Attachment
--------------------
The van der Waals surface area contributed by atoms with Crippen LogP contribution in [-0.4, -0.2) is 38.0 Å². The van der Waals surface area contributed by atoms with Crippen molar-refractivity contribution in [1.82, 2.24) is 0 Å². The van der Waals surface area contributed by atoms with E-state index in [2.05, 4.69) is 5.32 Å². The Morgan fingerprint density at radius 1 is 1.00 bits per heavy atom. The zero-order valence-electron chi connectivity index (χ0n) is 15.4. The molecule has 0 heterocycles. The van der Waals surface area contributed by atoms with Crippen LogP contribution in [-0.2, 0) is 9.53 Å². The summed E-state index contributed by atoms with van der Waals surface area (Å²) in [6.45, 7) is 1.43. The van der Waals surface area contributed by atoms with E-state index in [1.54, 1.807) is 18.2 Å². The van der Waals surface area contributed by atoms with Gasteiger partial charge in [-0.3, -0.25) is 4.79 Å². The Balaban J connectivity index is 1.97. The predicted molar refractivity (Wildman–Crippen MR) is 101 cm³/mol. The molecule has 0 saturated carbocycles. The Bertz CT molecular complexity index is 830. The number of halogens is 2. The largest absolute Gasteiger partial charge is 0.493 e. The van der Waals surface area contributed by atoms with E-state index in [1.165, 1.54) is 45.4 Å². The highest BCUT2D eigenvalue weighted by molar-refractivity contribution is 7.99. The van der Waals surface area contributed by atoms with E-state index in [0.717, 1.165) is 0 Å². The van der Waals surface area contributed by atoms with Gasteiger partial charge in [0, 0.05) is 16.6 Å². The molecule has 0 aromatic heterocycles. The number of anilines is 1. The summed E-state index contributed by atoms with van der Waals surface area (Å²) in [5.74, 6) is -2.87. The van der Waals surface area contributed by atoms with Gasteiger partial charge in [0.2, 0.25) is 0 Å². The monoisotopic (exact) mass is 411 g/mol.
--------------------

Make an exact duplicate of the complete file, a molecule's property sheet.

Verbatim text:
The van der Waals surface area contributed by atoms with Crippen LogP contribution in [-0.4, -0.2) is 38.0 Å². The van der Waals surface area contributed by atoms with Crippen molar-refractivity contribution in [1.82, 2.24) is 0 Å². The van der Waals surface area contributed by atoms with E-state index in [2.05, 4.69) is 5.32 Å². The Morgan fingerprint density at radius 1 is 1.00 bits per heavy atom. The zero-order valence-electron chi connectivity index (χ0n) is 15.4. The molecule has 0 heterocycles. The van der Waals surface area contributed by atoms with Crippen LogP contribution in [-0.2, 0) is 9.53 Å². The summed E-state index contributed by atoms with van der Waals surface area (Å²) in [6.45, 7) is 1.43. The van der Waals surface area contributed by atoms with E-state index in [1.54, 1.807) is 18.2 Å². The van der Waals surface area contributed by atoms with Gasteiger partial charge in [-0.3, -0.25) is 4.79 Å². The Balaban J connectivity index is 1.97. The predicted molar refractivity (Wildman–Crippen MR) is 101 cm³/mol. The molecule has 0 saturated carbocycles. The Bertz CT molecular complexity index is 830. The number of halogens is 2. The largest absolute Gasteiger partial charge is 0.493 e. The van der Waals surface area contributed by atoms with E-state index in [1.165, 1.54) is 45.4 Å². The highest BCUT2D eigenvalue weighted by molar-refractivity contribution is 7.99. The van der Waals surface area contributed by atoms with E-state index in [0.717, 1.165) is 0 Å². The van der Waals surface area contributed by atoms with Gasteiger partial charge in [0, 0.05) is 16.6 Å². The molecule has 0 aromatic heterocycles. The number of anilines is 1. The summed E-state index contributed by atoms with van der Waals surface area (Å²) in [5.74, 6) is -2.87. The van der Waals surface area contributed by atoms with Gasteiger partial charge in [0.2, 0.25) is 0 Å². The monoisotopic (exact) mass is 411 g/mol.